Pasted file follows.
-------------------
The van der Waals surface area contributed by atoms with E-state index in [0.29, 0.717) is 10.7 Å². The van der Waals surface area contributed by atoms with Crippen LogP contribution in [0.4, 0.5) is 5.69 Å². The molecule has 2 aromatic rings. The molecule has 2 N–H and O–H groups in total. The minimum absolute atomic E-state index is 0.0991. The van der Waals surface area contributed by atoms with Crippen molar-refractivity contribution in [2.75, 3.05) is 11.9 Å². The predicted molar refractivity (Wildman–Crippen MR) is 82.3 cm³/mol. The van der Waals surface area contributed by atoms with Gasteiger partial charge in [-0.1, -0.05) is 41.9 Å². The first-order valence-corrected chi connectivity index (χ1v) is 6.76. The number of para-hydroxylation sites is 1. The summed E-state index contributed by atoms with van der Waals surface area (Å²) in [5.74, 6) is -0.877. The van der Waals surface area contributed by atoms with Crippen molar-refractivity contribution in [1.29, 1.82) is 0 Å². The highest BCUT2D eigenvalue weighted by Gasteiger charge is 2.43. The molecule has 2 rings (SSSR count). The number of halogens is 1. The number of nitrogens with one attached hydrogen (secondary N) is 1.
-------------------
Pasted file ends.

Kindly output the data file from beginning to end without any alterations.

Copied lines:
The van der Waals surface area contributed by atoms with E-state index in [0.29, 0.717) is 10.7 Å². The van der Waals surface area contributed by atoms with Crippen LogP contribution in [0.4, 0.5) is 5.69 Å². The molecule has 2 aromatic rings. The molecule has 2 N–H and O–H groups in total. The minimum absolute atomic E-state index is 0.0991. The van der Waals surface area contributed by atoms with Crippen molar-refractivity contribution in [2.75, 3.05) is 11.9 Å². The predicted molar refractivity (Wildman–Crippen MR) is 82.3 cm³/mol. The van der Waals surface area contributed by atoms with Gasteiger partial charge in [-0.1, -0.05) is 41.9 Å². The first-order valence-corrected chi connectivity index (χ1v) is 6.76. The number of para-hydroxylation sites is 1. The summed E-state index contributed by atoms with van der Waals surface area (Å²) in [5.74, 6) is -0.877. The van der Waals surface area contributed by atoms with Crippen molar-refractivity contribution in [1.29, 1.82) is 0 Å². The highest BCUT2D eigenvalue weighted by Gasteiger charge is 2.43. The molecule has 2 rings (SSSR count). The number of halogens is 1. The number of nitrogens with one attached hydrogen (secondary N) is 1.